In the case of intentional actions driven by employee (or ex-employee) malice, possible holes can range from a disgruntled employee setting up a trojan horse to gain access after leaving the company, to a current employee wreaking havoc prior to a termination or job change. Mismanagement of user and group rights often results in employees maintaining access to critical company systems long after their employment has ended. The correct actions in these malicious instances could include elimination of rights, removal of opportunities for mischief, notification of administrators, and gathering of forensic evidence to document illegal activities if prosecution is appropriate. Once again, traditional security measures, such as intrusion detection and query-based analysis, do nothing to reveal the perpetrator of such activities.

Security breaches caused by employee ignorance can be some of the most costly for companies that place a premium on storage space and productivity. If employees clutter servers by downloading a large number of MP3 and image files, the overload can compromise network performance. A glut of non-business-related files points to employee productivity problems. Additionally, some files (such as pornographic image files) can actually cause severe liability repercussions if opened inadvertently by employees. Appropriate security policy responses include education of users, removal of files found in violation of policy, and notification of administrators and management. Query-based analysis can initiate none of these actions.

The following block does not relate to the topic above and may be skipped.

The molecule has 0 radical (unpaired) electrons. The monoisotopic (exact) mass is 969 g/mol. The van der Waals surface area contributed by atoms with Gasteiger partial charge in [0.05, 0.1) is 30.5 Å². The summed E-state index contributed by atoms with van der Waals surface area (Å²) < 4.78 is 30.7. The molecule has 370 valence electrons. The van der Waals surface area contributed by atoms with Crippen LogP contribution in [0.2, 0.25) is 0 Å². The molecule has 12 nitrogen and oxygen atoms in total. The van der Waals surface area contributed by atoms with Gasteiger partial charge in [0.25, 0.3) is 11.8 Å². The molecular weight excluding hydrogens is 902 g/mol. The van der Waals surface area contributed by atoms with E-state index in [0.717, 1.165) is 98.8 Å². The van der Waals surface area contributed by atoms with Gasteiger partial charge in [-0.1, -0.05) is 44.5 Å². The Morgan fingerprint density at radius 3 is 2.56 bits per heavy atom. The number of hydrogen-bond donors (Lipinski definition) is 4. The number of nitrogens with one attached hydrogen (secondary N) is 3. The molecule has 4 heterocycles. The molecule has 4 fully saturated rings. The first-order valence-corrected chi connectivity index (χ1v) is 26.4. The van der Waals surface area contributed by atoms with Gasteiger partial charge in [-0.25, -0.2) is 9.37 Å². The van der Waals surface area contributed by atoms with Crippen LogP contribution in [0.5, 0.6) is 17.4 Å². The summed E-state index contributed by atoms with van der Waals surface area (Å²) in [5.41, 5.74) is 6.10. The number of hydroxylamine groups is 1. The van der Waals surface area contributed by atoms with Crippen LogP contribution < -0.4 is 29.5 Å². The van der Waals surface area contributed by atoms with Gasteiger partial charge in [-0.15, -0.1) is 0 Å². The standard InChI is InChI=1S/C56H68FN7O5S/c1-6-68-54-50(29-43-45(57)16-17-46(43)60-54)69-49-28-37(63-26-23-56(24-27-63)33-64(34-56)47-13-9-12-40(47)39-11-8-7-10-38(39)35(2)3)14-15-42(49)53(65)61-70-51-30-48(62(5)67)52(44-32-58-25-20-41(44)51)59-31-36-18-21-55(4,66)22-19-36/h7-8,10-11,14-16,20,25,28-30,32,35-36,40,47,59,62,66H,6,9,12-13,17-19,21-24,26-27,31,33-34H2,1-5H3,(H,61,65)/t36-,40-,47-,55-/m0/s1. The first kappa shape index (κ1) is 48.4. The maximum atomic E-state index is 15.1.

Companies can successfully overcome each case of internal security policy violation by using proactive security policy management that includes real-time event tracking and automated policy enforcement. No matter whether the intent is malicious or the violation critically dangerous, an appropriate policy, tracked by real-time auditing tools with real-time enforcement capabilities, can combat virtually all of the most costly security breaches. These tools answer the who, what and when questions of security breaches - but perhaps even more important, they allow self-healing actions that actually return systems to their pre-attack state.

Security Policy Management Tools

The best tools for true security policy management should include real-time auditing of directories and servers. Directories should be constantly (and automatically) monitored for changes in user rights and group accounts (as specified by executive management and senior IT administration). Servers should be vigilantly monitored for pre-determined suspicious file activities. Whether it's an unauthorized user attempting to gain access to personnel files or a bored employee downloading an MP3 file, a true security policy management tool would notify all appropriate administrators and automatically launch pre-determined actions.